The Bench observed that as per directions of the Central Government, a Hindi Department has been constituted in every Court, and Hindi Committee is also constituted in every Court complex and that the project of translation of the judgments from English to Hindi is already successfully working under the guidance of the Apex Court.
Advocate P.K. Anand appeared for the petitioners while APP Satish Kumar and Advocate Shanta Pandey appeared for the respondents.
In this case, a marriage between the complainant and accused was solemnized and there was an irretrievable breakdown of the marriage due to incompatible behaviour, conduct, and temperament of the parties. Thereafter, on the complaint of the wife alleging physical and mental cruelty for the demand of dowry and beating by her husband and in-laws, an FIR was registered against the husband as well as the brother of the husband’s father, his son, and elder brother of the husband.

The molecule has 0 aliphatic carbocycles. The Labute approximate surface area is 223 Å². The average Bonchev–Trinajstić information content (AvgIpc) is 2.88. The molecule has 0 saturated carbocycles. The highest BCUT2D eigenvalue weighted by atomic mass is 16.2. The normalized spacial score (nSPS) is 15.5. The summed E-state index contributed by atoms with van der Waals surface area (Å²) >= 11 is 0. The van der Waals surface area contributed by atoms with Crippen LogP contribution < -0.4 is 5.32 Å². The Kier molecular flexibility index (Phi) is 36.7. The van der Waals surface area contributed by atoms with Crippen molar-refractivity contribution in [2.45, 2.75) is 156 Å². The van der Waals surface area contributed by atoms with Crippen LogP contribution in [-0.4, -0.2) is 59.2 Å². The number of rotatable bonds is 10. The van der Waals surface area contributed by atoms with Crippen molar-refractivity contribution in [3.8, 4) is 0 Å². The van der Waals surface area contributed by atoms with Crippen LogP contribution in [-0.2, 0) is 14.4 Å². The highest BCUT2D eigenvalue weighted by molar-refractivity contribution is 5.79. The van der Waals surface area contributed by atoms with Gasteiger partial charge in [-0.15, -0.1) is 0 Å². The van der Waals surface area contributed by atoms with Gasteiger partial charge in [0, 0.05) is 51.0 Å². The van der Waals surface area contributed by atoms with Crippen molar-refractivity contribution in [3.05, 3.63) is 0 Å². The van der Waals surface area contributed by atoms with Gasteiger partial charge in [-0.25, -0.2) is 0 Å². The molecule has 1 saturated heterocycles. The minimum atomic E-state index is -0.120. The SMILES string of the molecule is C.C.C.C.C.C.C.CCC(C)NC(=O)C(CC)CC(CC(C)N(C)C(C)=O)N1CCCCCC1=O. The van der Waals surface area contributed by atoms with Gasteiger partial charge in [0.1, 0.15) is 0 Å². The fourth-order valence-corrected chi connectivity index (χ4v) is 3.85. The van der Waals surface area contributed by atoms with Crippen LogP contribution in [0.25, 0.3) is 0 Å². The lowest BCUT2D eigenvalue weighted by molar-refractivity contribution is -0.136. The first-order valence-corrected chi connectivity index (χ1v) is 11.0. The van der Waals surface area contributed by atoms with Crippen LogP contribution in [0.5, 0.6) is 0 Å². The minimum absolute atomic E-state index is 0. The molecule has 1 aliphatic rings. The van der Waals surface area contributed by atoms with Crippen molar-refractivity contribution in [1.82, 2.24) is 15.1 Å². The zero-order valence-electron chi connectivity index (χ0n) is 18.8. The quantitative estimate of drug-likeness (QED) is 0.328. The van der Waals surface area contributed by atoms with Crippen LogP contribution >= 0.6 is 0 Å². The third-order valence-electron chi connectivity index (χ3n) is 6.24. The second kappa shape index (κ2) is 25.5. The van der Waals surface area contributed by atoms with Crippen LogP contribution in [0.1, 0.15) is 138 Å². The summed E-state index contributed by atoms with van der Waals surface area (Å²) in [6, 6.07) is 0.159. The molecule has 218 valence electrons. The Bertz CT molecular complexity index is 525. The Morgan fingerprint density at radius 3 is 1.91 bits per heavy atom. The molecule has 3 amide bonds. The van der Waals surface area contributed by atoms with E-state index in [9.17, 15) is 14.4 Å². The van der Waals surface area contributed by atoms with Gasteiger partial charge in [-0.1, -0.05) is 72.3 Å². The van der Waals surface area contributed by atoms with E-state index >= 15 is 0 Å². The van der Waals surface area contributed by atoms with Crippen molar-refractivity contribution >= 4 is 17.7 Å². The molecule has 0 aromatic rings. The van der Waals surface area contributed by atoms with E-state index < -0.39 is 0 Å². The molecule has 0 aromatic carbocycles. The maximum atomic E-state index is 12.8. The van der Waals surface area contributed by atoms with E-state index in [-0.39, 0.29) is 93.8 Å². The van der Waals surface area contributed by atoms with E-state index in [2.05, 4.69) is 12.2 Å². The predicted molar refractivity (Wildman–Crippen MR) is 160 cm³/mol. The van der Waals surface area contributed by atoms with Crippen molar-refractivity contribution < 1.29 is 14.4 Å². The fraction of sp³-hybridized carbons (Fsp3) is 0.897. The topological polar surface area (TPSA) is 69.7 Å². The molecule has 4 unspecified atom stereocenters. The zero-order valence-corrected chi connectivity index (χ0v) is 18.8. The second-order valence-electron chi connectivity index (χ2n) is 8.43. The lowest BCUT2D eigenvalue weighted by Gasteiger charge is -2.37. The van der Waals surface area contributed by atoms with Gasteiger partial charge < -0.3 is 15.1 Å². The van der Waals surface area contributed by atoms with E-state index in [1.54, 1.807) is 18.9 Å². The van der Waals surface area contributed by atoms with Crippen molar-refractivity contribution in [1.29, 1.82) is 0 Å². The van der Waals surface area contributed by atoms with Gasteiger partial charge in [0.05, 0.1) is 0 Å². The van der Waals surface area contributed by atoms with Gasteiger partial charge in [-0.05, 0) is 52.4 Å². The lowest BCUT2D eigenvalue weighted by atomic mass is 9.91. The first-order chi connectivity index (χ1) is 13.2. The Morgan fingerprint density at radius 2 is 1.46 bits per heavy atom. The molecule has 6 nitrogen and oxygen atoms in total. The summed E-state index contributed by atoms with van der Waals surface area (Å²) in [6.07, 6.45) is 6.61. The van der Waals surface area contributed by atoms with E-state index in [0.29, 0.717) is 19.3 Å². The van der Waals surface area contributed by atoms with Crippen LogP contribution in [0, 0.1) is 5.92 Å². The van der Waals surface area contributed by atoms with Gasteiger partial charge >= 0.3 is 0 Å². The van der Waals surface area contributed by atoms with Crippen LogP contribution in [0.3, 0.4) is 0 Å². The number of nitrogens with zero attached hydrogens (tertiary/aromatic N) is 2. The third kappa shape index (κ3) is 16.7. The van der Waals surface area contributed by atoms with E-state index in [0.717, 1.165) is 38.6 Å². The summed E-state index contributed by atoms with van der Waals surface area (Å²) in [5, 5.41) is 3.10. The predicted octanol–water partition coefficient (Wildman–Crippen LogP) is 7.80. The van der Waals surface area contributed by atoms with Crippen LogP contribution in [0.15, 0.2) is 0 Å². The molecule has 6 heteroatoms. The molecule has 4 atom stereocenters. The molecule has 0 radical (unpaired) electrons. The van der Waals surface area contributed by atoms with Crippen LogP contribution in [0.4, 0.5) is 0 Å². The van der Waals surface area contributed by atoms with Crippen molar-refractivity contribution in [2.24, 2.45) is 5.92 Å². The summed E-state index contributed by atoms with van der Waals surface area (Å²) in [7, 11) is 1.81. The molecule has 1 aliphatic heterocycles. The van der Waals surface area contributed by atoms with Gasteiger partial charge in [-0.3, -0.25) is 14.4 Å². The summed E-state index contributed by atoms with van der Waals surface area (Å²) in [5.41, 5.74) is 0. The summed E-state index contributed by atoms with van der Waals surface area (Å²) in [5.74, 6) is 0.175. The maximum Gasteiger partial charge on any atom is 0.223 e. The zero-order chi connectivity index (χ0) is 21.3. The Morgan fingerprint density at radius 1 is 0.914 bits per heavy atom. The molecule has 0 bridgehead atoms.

The matter was referred to the mediation centre at the time of hearing of anticipatory bail application of the husband and fortunately, the matter was amicably settled before the mediation centre and all the disputes were resolved between the parties which were reduced to writing by way of a mediated settlement agreement. However, there was a twist in the story as then the police filed a chargesheet against all the accused persons and the Magistrate summoned all the accused persons and then the complainant also changed her mind and appeared before the High Court only to inform that she had not entered into an agreement with them but only with her husband.